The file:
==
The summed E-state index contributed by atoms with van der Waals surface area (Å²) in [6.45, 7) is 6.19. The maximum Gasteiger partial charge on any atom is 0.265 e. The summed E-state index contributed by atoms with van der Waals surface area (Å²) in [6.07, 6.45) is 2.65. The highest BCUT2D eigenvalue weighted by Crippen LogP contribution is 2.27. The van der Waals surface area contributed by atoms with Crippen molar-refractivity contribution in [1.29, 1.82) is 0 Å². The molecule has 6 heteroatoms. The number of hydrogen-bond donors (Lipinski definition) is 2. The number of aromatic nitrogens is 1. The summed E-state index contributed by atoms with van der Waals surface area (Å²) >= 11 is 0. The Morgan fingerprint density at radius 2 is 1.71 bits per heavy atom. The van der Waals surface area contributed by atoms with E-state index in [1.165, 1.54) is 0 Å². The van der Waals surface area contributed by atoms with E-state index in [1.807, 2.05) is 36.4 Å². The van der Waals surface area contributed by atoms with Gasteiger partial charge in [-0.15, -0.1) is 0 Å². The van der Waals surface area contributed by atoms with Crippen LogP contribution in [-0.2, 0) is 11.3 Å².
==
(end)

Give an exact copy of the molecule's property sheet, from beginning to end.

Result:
The summed E-state index contributed by atoms with van der Waals surface area (Å²) in [6.45, 7) is 6.19. The maximum Gasteiger partial charge on any atom is 0.265 e. The summed E-state index contributed by atoms with van der Waals surface area (Å²) in [6.07, 6.45) is 2.65. The highest BCUT2D eigenvalue weighted by Crippen LogP contribution is 2.27. The van der Waals surface area contributed by atoms with Crippen molar-refractivity contribution in [1.29, 1.82) is 0 Å². The molecule has 6 heteroatoms. The number of hydrogen-bond donors (Lipinski definition) is 2. The number of aromatic nitrogens is 1. The summed E-state index contributed by atoms with van der Waals surface area (Å²) >= 11 is 0. The Morgan fingerprint density at radius 2 is 1.71 bits per heavy atom. The van der Waals surface area contributed by atoms with E-state index in [1.165, 1.54) is 0 Å². The van der Waals surface area contributed by atoms with E-state index in [1.807, 2.05) is 36.4 Å². The van der Waals surface area contributed by atoms with Gasteiger partial charge in [-0.15, -0.1) is 0 Å². The van der Waals surface area contributed by atoms with Crippen LogP contribution in [-0.2, 0) is 11.3 Å².